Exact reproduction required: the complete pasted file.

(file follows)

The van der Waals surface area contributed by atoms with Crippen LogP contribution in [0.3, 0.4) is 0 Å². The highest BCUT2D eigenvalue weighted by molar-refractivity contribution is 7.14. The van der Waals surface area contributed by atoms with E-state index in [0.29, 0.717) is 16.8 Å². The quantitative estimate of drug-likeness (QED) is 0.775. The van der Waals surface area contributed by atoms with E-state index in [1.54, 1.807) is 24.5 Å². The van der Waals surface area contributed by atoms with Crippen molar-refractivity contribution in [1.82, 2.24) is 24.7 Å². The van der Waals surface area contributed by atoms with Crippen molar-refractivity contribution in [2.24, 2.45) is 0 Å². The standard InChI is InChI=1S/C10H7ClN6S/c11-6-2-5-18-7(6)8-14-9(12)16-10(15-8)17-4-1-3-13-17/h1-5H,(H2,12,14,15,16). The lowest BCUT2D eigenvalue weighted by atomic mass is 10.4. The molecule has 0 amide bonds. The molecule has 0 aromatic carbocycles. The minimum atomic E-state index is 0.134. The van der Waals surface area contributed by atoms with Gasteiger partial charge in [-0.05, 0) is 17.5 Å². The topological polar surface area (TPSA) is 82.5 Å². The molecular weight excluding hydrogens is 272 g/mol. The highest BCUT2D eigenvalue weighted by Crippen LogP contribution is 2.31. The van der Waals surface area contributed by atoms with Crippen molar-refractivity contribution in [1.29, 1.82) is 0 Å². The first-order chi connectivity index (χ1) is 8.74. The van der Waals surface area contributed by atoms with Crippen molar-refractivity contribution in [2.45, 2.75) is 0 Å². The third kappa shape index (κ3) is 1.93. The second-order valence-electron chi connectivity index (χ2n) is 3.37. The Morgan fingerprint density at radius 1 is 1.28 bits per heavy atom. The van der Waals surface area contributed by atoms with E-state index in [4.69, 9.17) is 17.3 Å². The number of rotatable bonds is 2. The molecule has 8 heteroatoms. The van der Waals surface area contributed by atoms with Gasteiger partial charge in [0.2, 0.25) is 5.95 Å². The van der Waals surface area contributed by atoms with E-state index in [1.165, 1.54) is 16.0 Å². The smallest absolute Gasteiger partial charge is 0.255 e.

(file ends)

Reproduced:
The van der Waals surface area contributed by atoms with Crippen LogP contribution in [0.3, 0.4) is 0 Å². The highest BCUT2D eigenvalue weighted by molar-refractivity contribution is 7.14. The van der Waals surface area contributed by atoms with E-state index in [0.29, 0.717) is 16.8 Å². The quantitative estimate of drug-likeness (QED) is 0.775. The van der Waals surface area contributed by atoms with E-state index in [1.54, 1.807) is 24.5 Å². The van der Waals surface area contributed by atoms with Crippen molar-refractivity contribution in [1.82, 2.24) is 24.7 Å². The van der Waals surface area contributed by atoms with Crippen molar-refractivity contribution in [2.24, 2.45) is 0 Å². The standard InChI is InChI=1S/C10H7ClN6S/c11-6-2-5-18-7(6)8-14-9(12)16-10(15-8)17-4-1-3-13-17/h1-5H,(H2,12,14,15,16). The lowest BCUT2D eigenvalue weighted by atomic mass is 10.4. The molecule has 0 amide bonds. The molecule has 0 aromatic carbocycles. The minimum atomic E-state index is 0.134. The van der Waals surface area contributed by atoms with Gasteiger partial charge in [-0.05, 0) is 17.5 Å². The topological polar surface area (TPSA) is 82.5 Å². The molecular weight excluding hydrogens is 272 g/mol. The highest BCUT2D eigenvalue weighted by Crippen LogP contribution is 2.31. The van der Waals surface area contributed by atoms with Crippen molar-refractivity contribution in [1.29, 1.82) is 0 Å². The first-order chi connectivity index (χ1) is 8.74. The van der Waals surface area contributed by atoms with Crippen molar-refractivity contribution in [2.45, 2.75) is 0 Å². The third kappa shape index (κ3) is 1.93. The second-order valence-electron chi connectivity index (χ2n) is 3.37. The Morgan fingerprint density at radius 1 is 1.28 bits per heavy atom. The van der Waals surface area contributed by atoms with E-state index in [4.69, 9.17) is 17.3 Å². The number of rotatable bonds is 2. The molecule has 8 heteroatoms. The van der Waals surface area contributed by atoms with Gasteiger partial charge in [0.2, 0.25) is 5.95 Å². The van der Waals surface area contributed by atoms with E-state index in [1.165, 1.54) is 16.0 Å². The smallest absolute Gasteiger partial charge is 0.255 e.